The most heartbreaking words are those from the survivors. I cannot imagine sitting in those tiny lifeboats watching the great ship sink and listening to the cries of the dying.
Anyone fascinated with all things Titanic will enjoy this addition that goes from initial planning to the discovery of the wreckage under the North Atlantic.
July 2, 2013
by Mrs. McGriff
I have always been fascinated by the dark period in our history known as the Salem Witch Trials. What caused the townspeople to turn on each other and hurl accusations of witchcraft that led to the death of more than twenty people and the imprisonment of hundreds of others?
Rosalyn Schanzer sets the stage, gathers the cast of characters, and describes the gruesome events that occurred in Salem Village in 1692. Witches! The Absolutely True Tale of Disaster in Salem (National Geographic 2011) sorts out fact from fancy in a riveting account of that year. Primary sources give voice to both the accused and their accusers as well as to witnesses of the trials and hangings. The black-white-and-red scratchboard illustrations add to the horrific mood.
Even though 1692 seems long ago, the events still seem relevant today. The charges might not be witchcraft, but our fears can still distort our view of reality and lead to accusations that can ruin lives. If you, too, are fascinated by this story, you might enjoy reading more. Here are some of my favorite historical fiction books dealing with the Salem Witch Trials:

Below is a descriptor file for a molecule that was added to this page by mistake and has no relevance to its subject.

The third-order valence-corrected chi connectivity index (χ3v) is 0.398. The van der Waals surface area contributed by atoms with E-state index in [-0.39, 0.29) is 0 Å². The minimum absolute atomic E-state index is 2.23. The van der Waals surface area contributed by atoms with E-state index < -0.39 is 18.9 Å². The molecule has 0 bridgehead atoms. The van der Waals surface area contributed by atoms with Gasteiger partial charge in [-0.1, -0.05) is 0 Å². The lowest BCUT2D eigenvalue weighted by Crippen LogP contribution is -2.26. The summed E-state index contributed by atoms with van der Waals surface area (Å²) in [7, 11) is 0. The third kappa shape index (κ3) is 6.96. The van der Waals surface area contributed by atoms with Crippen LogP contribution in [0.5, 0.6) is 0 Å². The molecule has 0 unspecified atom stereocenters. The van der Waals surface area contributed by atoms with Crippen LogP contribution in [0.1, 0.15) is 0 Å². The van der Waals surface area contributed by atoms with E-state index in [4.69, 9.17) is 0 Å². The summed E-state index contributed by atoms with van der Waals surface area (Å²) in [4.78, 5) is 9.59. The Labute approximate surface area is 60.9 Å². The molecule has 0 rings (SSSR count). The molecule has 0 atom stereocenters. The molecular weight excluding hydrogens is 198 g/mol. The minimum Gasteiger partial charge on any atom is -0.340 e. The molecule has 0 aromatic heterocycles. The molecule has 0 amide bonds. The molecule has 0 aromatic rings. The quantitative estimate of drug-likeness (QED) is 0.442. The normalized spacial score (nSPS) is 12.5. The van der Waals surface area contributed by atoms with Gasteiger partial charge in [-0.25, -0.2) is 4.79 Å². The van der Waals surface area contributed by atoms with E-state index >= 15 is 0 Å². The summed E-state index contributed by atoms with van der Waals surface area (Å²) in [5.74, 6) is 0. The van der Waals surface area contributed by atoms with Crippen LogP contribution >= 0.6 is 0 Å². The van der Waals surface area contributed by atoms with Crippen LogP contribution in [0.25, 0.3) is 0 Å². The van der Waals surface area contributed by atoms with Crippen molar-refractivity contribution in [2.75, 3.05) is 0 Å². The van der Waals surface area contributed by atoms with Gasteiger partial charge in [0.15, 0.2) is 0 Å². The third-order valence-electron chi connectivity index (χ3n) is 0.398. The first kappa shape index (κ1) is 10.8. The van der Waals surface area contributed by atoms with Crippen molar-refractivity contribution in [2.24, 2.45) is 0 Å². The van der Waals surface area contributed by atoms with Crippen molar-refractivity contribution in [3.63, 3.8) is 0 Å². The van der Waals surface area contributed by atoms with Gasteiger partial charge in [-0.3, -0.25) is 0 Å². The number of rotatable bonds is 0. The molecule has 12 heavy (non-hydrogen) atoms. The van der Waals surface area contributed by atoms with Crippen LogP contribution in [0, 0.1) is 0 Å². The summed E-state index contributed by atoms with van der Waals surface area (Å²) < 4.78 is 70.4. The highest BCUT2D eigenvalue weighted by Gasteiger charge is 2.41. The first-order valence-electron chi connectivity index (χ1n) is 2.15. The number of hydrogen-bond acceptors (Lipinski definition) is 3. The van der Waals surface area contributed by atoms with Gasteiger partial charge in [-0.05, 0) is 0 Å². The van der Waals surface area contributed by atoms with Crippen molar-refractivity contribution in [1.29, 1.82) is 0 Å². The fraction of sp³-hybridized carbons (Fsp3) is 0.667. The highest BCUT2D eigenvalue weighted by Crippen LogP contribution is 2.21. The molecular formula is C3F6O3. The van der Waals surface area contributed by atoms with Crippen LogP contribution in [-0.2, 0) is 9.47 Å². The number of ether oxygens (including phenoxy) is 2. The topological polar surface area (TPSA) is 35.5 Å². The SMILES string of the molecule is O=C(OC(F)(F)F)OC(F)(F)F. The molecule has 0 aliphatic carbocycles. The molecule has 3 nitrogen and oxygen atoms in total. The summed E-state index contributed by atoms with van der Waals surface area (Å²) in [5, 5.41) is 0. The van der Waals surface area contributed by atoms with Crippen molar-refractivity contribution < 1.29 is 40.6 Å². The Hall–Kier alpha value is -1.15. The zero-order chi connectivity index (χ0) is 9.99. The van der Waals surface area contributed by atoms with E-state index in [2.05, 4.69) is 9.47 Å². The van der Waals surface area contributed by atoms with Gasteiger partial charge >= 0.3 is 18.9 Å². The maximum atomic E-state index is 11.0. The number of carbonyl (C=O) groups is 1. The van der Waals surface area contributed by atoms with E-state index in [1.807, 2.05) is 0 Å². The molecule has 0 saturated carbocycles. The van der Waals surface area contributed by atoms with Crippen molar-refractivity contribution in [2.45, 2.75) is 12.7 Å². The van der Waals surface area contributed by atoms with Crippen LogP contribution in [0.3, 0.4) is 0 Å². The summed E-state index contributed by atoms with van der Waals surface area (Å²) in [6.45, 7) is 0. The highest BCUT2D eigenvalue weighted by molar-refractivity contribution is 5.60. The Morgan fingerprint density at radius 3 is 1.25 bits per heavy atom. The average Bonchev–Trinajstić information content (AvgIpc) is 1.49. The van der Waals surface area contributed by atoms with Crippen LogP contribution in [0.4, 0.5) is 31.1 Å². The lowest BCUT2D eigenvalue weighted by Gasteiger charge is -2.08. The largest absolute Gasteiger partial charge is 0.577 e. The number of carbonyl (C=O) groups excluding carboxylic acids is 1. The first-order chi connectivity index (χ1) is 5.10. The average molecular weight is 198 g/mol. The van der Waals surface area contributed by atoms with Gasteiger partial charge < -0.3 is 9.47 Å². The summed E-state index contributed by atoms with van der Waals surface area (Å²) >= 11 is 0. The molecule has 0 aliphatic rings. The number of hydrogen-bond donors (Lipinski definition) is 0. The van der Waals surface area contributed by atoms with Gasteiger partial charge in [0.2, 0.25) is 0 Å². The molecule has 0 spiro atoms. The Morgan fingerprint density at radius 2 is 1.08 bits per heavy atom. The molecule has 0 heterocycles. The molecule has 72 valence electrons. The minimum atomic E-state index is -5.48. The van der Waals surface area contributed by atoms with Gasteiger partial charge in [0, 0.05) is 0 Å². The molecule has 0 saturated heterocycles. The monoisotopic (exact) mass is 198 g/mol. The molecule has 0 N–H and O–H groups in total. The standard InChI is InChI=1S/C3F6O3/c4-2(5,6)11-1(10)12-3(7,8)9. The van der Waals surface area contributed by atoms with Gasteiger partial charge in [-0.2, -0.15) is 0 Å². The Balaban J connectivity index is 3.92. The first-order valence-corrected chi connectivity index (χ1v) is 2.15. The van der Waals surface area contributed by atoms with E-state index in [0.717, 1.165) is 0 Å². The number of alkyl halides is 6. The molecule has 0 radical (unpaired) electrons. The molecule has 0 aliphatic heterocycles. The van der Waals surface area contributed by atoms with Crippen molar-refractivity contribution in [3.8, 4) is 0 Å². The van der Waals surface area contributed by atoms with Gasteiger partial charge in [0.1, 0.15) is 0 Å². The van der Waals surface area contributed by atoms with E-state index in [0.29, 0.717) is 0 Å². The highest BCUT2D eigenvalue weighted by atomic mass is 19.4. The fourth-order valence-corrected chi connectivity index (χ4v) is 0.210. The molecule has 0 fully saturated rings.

- The Crucible by Arthur Miller – This is the one I first remember the power of the Salem Witch Trials. The stark horror on the stage intertwined with our class discussions of the Red Scare and McCarthyism.
- A Break with Charity by Ann Rinaldi – This is my favorite. Susannah English must find the courage to speak the truth and grapple with her own beliefs.
- Tituba of Salem Village by Ann Petry – Learn the story of one of the central characters from the trials who often doesn’t have a voice.
- Gallows Hill by Lois Duncan – This story brings the Salem Witch Trials into a contemporary setting with a supernatural twist.
- Witch of Blackbird Pond by Elizabeth George Speare – I know this is not really set in Salem, but the story explores many of the same fears.
June 1, 2013
by Mrs. McGriff
I cannot imagine the horror of being born and living free and then being kidnapped and sold into slavery for twelve years, but that horrifying fate is just what Solomon Northup survived. Judith and Dennis Fradin recount Solomon’s story in Stolen into Slavery: The True Story of Solomon Northup, Free Black Man (Scholastic 2012).